Bayes Factors

Article excerpt

In a 1935 paper and in his book Theory of Probability, Jeffreys developed a methodology for quantifying the evidence in favor of a scientific theory. The centerpiece was a number, now called the Bayes factor, which is the posterior odds of the null hypothesis when the prior probability on the null is one-half Although there has been much discussion of Bayesian hypothesis testing in the context of criticism of P-values, less attention has been given to the Bayes factor as a practical tool of applied statistics. In this article we review and discuss the uses of Bayes factors in the context of five scientific applications in genetics, sports, ecology, sociology, and psychology.

We emphasize the following points:

* From Jeffreys' Bayesian viewpoint, the purpose of hypothesis testing is to evaluate the evidence in favor of a scientific theory. * Bayes factors offer a way of evaluating evidence in favor of a null hypothesis. * Bayes factors provide a way of incorporating external information into the evaluation of evidence about a hypothesis. * Bayes factors are very general and do not require alternative models to be nested. * Several techniques are available for computing Bayes factors, including asymptotic approximations that are easy to compute using the output from standard packages that maximize likelihoods. * In "nonstandard" statistical models that do not satisfy common regularity conditions, it can be technically simpler to calculate Bayes factors than to derive non-Bayesian significance tests. * The Schwarz criterion (or BIC) gives a rough approximation to the logarithm of the Bayes factor, which is easy to use and does not require evaluation of prior distributions. * When one is interested in estimation or prediction, Bayes factors may be converted to weights to be attached to various models so that a composite estimate or prediction may be obtained that takes account of structural or model uncertainty. * Algorithms have been proposed that allow model uncertainty to be taken into account when the class of models initially considered is very large. * Bayes factors are useful for guiding an evolutionary model-building process. * It is important, and feasible, to assess the sensitivity of conclusions to the prior distributions used.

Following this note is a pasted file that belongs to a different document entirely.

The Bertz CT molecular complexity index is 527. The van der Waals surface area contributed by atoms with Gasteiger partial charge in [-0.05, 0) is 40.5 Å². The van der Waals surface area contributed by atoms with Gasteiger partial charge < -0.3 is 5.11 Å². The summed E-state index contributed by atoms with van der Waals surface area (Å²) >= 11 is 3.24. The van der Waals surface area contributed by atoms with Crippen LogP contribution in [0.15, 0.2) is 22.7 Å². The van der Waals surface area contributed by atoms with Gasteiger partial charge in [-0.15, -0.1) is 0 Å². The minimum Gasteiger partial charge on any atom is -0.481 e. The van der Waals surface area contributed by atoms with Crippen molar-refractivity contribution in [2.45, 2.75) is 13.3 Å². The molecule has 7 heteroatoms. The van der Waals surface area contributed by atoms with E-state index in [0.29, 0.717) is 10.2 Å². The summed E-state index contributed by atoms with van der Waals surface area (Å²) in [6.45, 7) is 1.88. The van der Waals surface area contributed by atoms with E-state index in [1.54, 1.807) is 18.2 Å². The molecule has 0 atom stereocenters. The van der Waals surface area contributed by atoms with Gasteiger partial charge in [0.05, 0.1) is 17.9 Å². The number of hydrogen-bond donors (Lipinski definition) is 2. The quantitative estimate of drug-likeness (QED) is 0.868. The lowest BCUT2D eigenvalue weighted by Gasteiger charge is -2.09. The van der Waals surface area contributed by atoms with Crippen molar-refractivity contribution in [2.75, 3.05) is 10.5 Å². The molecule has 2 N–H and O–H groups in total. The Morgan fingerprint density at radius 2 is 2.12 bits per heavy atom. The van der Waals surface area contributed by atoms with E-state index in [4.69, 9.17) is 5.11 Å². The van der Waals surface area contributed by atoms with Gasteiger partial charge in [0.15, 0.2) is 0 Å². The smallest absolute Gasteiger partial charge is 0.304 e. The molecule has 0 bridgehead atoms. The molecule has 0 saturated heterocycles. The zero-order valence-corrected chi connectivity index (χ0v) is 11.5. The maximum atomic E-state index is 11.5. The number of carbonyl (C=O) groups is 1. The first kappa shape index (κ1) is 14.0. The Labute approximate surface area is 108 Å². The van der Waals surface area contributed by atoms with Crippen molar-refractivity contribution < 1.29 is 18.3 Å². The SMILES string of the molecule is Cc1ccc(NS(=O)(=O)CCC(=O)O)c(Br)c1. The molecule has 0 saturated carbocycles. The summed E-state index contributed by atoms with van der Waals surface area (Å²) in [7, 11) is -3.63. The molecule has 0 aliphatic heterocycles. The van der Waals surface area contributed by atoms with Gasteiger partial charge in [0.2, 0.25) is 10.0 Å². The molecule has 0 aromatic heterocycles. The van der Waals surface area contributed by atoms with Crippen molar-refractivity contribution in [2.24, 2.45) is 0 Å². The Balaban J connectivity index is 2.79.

KEY WORDS: Bayesian hypothesis tests; BIC; Importance sampling; Laplace method; Markov chain Monte Carlo; Model selection;

Monte Carlo integration; Posterior model probabilities; Posterior odds; Quadrature; Schwarz criterion; Sensitivity

analysis; Strength of evidence.


The Bayesian approach to hypothesis testing was developed by Jeffreys (1935, 1961) as a major part of his program for scientific inference. Although Jeffreys called his methods "significance tests," apparently borrowing the term from Fisher, this is misleading, because Jeffreys's perspective and goals were quite different. Jeffreys was concerned with the comparison of predictions made by two competing scientific theories. In his approach, statistical models are introduced to represent the probability of the data according to each of the two theories, and Bayes's theorem is used to compute the posterior probability that one of the theories is correct.

Considerable attention has been given to distinctions between the two approaches (e.g., Berger and Delampady 1987, Berger and Berry 1988, and references therein). Often lost from the controversy, however, are the practical aspects of the Bayesian methods: how conclusions may be drawn from them, how they can provide answers when non-Bayesian methods are hard to construct, what their strengths and limitations are. These concerns are the focus of this article. We will also discuss the Bayesian approach to accounting for uncertainty in the model-building process, which is closely connected to the methodology for hypothesis testing.

In Section 2 we motivate the work with several applications from the areas of genetics, sports, ecology, sociology, and psychology. …